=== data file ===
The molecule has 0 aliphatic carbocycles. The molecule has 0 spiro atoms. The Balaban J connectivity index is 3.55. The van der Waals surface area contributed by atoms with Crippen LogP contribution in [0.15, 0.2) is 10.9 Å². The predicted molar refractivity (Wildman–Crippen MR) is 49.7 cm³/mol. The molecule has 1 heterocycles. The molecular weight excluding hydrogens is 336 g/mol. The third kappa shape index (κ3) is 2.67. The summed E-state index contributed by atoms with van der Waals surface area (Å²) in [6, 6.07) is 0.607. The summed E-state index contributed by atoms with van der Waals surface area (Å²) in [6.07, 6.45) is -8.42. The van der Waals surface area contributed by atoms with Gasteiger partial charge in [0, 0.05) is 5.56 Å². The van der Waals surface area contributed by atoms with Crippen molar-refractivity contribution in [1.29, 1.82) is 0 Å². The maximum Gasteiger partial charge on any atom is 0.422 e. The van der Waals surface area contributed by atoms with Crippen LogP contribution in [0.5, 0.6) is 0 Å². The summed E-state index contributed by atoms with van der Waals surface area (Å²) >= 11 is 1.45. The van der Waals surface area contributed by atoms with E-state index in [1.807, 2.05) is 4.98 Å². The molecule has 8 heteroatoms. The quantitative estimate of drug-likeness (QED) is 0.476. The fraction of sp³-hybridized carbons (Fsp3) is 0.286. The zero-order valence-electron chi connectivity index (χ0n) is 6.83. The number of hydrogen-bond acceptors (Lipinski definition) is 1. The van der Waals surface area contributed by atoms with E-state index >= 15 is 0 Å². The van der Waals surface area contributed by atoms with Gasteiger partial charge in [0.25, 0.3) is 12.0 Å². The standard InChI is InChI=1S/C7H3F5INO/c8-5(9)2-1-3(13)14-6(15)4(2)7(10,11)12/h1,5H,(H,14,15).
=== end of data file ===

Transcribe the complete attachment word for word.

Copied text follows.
The molecule has 0 aliphatic carbocycles. The molecule has 0 spiro atoms. The Balaban J connectivity index is 3.55. The van der Waals surface area contributed by atoms with Crippen LogP contribution in [0.15, 0.2) is 10.9 Å². The predicted molar refractivity (Wildman–Crippen MR) is 49.7 cm³/mol. The molecule has 1 heterocycles. The molecular weight excluding hydrogens is 336 g/mol. The third kappa shape index (κ3) is 2.67. The summed E-state index contributed by atoms with van der Waals surface area (Å²) in [6, 6.07) is 0.607. The summed E-state index contributed by atoms with van der Waals surface area (Å²) in [6.07, 6.45) is -8.42. The van der Waals surface area contributed by atoms with Gasteiger partial charge in [0, 0.05) is 5.56 Å². The van der Waals surface area contributed by atoms with Crippen molar-refractivity contribution in [1.29, 1.82) is 0 Å². The maximum Gasteiger partial charge on any atom is 0.422 e. The van der Waals surface area contributed by atoms with Crippen LogP contribution in [0.5, 0.6) is 0 Å². The summed E-state index contributed by atoms with van der Waals surface area (Å²) >= 11 is 1.45. The van der Waals surface area contributed by atoms with E-state index in [1.807, 2.05) is 4.98 Å². The molecule has 8 heteroatoms. The quantitative estimate of drug-likeness (QED) is 0.476. The fraction of sp³-hybridized carbons (Fsp3) is 0.286. The zero-order valence-electron chi connectivity index (χ0n) is 6.83. The number of hydrogen-bond acceptors (Lipinski definition) is 1. The van der Waals surface area contributed by atoms with E-state index >= 15 is 0 Å². The van der Waals surface area contributed by atoms with Gasteiger partial charge in [0.25, 0.3) is 12.0 Å². The standard InChI is InChI=1S/C7H3F5INO/c8-5(9)2-1-3(13)14-6(15)4(2)7(10,11)12/h1,5H,(H,14,15).